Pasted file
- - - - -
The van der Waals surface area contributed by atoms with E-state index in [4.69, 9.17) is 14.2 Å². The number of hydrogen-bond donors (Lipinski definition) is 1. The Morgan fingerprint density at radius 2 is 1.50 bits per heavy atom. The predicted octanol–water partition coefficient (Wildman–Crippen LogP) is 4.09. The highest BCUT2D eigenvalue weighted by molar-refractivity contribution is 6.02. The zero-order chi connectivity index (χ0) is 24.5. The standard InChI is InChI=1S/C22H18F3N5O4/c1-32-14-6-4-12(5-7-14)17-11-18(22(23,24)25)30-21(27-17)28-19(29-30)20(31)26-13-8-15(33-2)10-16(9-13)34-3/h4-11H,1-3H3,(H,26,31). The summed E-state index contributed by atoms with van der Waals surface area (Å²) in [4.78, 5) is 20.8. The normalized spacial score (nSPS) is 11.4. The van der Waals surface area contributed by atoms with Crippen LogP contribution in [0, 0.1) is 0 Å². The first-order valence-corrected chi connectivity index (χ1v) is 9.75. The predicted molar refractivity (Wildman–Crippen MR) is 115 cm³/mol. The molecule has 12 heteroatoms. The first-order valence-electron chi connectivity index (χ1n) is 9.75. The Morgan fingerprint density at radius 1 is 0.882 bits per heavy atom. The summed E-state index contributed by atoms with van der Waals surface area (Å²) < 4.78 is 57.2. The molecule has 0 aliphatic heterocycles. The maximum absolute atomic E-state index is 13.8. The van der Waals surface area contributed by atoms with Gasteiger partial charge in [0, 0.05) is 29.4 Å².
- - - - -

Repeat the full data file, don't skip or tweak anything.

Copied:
The van der Waals surface area contributed by atoms with E-state index in [4.69, 9.17) is 14.2 Å². The number of hydrogen-bond donors (Lipinski definition) is 1. The Morgan fingerprint density at radius 2 is 1.50 bits per heavy atom. The predicted octanol–water partition coefficient (Wildman–Crippen LogP) is 4.09. The highest BCUT2D eigenvalue weighted by molar-refractivity contribution is 6.02. The zero-order chi connectivity index (χ0) is 24.5. The standard InChI is InChI=1S/C22H18F3N5O4/c1-32-14-6-4-12(5-7-14)17-11-18(22(23,24)25)30-21(27-17)28-19(29-30)20(31)26-13-8-15(33-2)10-16(9-13)34-3/h4-11H,1-3H3,(H,26,31). The summed E-state index contributed by atoms with van der Waals surface area (Å²) in [4.78, 5) is 20.8. The normalized spacial score (nSPS) is 11.4. The van der Waals surface area contributed by atoms with Crippen LogP contribution in [0, 0.1) is 0 Å². The first-order valence-corrected chi connectivity index (χ1v) is 9.75. The predicted molar refractivity (Wildman–Crippen MR) is 115 cm³/mol. The molecule has 12 heteroatoms. The first-order valence-electron chi connectivity index (χ1n) is 9.75. The Morgan fingerprint density at radius 1 is 0.882 bits per heavy atom. The summed E-state index contributed by atoms with van der Waals surface area (Å²) < 4.78 is 57.2. The molecule has 0 aliphatic heterocycles. The maximum absolute atomic E-state index is 13.8. The van der Waals surface area contributed by atoms with Gasteiger partial charge in [0, 0.05) is 29.4 Å².